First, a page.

Coles fined $2.5m for misleading advertising on claims bread products were ‘baked today’

A 2012 Coles bakery ad featuring Curtis Stone

A 2012 Coles bakery ad featuring Curtis Stone

Supermarket giant Coles has been order to pay penalties of $2.5m for “substantial and serious” misleading marketing claims that bread products were “baked today” or “freshly baked in-store”.

Last year the Federal Court found that claims that products were “Baked Today, Sold Today” and in some cases “Freshly Baked In-Store”, were false, misleading and deceptive due to them being partially baked and frozen off site by a supplier, transported and ‘finished’ at in-store bakeries within Coles supermarkets.

In a statement Coles said it did not “deliberately set out to mislead anybody” but accepted “we could have done a better job explaining how these products are made”.

In imposing the major fines Chief Justice Allsop said: “The evidence before the Court showed that Coles had engaged in the campaign with the clear purpose of improving its market share vis-à-vis its competitors, being bakeries such as Bakers Delight… It set out to do so by engaging in the conduct that, in fact, breached the Australian Consumer Law.

“The contravening conduct in this case is substantial and serious. Notwithstanding the absence of any specific evidence as to loss or damage by a consumer or a competitor, it is clear that the significant potential to mislead or deceive and thus to damage competitors, the duration of the conduct, and the fact that the goods in relation to which the impugned phrases were used were ‘consumer staples’ indicate that the objective seriousness of the offending conduct was considerable”.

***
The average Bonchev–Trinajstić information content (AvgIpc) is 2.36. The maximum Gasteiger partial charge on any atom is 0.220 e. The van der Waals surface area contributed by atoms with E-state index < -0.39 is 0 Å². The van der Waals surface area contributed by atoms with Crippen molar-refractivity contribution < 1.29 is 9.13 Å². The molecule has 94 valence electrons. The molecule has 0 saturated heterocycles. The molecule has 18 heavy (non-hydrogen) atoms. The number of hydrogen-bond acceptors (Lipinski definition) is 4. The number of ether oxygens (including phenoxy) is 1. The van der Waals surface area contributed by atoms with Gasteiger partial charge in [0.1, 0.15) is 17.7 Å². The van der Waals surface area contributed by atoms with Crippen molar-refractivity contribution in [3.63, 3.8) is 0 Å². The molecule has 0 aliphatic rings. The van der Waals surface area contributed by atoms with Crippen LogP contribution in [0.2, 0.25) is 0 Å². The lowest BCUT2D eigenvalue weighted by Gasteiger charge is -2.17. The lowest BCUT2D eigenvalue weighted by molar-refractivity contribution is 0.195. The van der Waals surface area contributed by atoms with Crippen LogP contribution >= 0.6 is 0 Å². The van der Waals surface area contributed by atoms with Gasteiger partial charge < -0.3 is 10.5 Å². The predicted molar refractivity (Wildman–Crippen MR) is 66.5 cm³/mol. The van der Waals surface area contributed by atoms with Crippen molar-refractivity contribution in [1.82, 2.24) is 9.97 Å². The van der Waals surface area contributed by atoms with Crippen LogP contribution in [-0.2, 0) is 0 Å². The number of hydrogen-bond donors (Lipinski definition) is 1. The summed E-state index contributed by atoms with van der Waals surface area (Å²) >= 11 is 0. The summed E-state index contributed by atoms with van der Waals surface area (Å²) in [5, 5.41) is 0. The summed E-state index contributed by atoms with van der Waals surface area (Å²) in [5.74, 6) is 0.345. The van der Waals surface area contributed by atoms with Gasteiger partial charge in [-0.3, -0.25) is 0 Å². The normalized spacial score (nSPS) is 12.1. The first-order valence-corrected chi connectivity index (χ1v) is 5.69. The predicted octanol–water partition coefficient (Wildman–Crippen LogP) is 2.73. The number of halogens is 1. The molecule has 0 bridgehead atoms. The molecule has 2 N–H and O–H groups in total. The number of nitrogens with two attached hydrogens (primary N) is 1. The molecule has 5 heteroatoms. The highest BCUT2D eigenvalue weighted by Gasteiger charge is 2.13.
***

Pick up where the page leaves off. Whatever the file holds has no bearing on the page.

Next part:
Australian Competition and Consumer Commission chairman Rod Sims said he was pleased with the verdict.

“This penalty sends a strong message to companies that they should not use broad phrases in promotions that are deliberately chosen to sell products to consumers but which are likely to mislead consumers,” said Sims.

“As the Chief Justice pointed out, it is important that sellers in the market recognise that consumers are entitled to reliable, truthful and accurate information”

“The ACCC took this action because it was concerned that Coles’ “Baked Today, Sold Today” and “Freshly Baked In-Store” claims about its par baked bread were likely to mislead consumers. The conduct also placed independently-owned and franchised bakeries that entirely bake bread from scratch each day at a competitive disadvantage.”

Coles’ conduct was part of a nationwide campaign that was promoted in 637 Coles supermarkets. “Baked Today, Sold Today” was used extensively on packaging for par baked products over a three year period.

In its response a Coles spokesperson said: “In talking to customers about our bread range we did not deliberately set out to mislead anybody, but we accept that we could have done a better job in explaining how these products are made.

“Last year we changed our packaging and in-store signage to improve our message to customers. We are proud of the quality of our bread, whether baked from scratch in-store or ‘par baked’ by our Australian suppliers and finished in our ovens.”

Nic Christensen 


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